WASHINGTON — Tanks would not roll, fighter jets would be grounded and aircraft carriers might be stuck dockside.
In addition, the Defense’s Department 800,000-member civilian workforce likely would go without paychecks at times throughout the year if mandatory federal budget cuts go into effect March 1, top Pentagon officials said Wednesday.
The department, Defense Secretary Leon Panetta said in a memo to employees, “will be forced to place the vast majority of its civilian workforce on administrative furlough.”
Moreover, by the end of September, two-thirds of U.S. Army combat troops would be “unacceptable” in terms of military readiness, potentially affecting the ability to deploy warriors to replace those already deployed, officials said.
“There is no mistaking that the rigid nature of the cuts forced upon this department, and their scale, will result in a serious erosion of readiness across the force,” Panetta wrote.
With barely a week to go before the $85 billion in across-the-board federal budget cuts become reality, defense officials released the most detailed look to date of their effects. The looming budget ax is the result of the inability of Democrats and Republicans to reach a deal that would satisfy their own agreed-to Budget Control Act of 2011.
The Pentagon is faced with $46 billion in cuts. Asked during a press conference if such dire outcomes weren’t simply scare tactics, Comptroller Robert Hale said, “We don’t have a lot of choices. . . . I think we’re going to have serious readiness effects. I don’t see where we’re going to get the money. We’re going to have to cut back on training significantly.”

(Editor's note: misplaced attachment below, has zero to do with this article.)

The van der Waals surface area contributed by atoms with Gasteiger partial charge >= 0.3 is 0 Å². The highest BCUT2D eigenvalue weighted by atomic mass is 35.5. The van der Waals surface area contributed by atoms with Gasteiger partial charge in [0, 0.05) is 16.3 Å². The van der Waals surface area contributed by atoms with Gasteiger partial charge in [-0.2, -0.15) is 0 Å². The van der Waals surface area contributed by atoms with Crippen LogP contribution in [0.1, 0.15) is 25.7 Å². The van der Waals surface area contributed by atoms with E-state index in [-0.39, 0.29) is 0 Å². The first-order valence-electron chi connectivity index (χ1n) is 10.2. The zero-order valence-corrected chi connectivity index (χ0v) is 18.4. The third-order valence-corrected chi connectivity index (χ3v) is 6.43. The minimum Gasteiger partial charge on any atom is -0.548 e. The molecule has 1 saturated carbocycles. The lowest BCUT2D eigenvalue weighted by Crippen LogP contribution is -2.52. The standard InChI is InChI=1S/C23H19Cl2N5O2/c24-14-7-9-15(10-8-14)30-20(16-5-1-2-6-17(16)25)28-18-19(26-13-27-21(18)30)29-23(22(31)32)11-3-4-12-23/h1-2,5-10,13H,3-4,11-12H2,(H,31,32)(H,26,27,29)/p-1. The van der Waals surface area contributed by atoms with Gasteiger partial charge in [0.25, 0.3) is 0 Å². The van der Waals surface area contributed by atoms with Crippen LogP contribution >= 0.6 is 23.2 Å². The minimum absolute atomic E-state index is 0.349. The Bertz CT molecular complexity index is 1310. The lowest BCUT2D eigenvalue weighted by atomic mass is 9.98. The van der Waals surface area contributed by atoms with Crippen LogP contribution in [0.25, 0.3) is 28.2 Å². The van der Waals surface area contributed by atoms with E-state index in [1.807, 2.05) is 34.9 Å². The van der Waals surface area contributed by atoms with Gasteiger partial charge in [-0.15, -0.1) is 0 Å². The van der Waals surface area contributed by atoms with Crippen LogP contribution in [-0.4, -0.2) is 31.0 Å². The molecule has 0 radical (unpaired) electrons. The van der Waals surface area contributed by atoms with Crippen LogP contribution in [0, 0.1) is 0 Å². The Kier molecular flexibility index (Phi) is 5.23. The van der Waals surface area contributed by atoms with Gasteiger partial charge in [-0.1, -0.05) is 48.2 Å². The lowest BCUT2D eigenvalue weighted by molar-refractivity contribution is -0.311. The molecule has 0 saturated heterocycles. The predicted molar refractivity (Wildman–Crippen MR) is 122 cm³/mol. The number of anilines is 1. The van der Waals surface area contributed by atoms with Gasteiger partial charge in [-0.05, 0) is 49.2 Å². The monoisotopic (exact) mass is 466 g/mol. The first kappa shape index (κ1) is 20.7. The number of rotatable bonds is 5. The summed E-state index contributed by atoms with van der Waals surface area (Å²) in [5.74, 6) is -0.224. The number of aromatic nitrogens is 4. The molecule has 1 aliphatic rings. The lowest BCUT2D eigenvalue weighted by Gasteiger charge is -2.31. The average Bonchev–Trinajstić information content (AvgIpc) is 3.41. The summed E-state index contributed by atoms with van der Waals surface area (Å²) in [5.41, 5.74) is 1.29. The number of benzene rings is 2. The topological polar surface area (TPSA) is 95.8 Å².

While troops already deployed won’t be directly affected by these deep cuts, the lack of training could affect future deployments, especially in the Army, but across all the services.
Acting Under Secretary of Defense Jessica Wright said that the cuts would be felt by everyone, in all services and in all locations. She noted the “invaluable service” of civilian employees and said that furloughs would leave military personnel worrying about spouses and kids at home who rely on the Pentagon’s civilian workforce for various services, like commissaries, schools and medical care.
“The effects of sequestration on the military will be devastating, but on our civilians, it will be catastrophic,” she said. “These critical members of our work force work in our depots, they maintain and repair our tanks, our aircraft, our ships.”
The pain of these budget cuts would reverberate through many parts of the United States, Wright said. The Pentagon released a state-by-state breakdown of the expected lost wages for civilian employees if furloughs begin, as is now expected, toward the end of April.
In his memo, Panetta said that employees with impending furloughs would be notified at least 30 days ahead of time.
Employees in 50 states would lose income, resulting in net losses, from $660 million in Virginia to $3 million in Vermont. In all, the civilian furloughs would result in a savings of about $4.6 billion in the United States and $265 million at installations around the world.
While not all Defense Department civilians would be looking at pay cuts that they noted come close to 20 percent for over half a fiscal year, the exempted employees are few and include those in war zones, those essential to protect life and property, and political appointees.
In all, sequestration would lead to “cutbacks and delays in 2,500 defense programs,” officials said, and could result in military contract costs increasing in future years.
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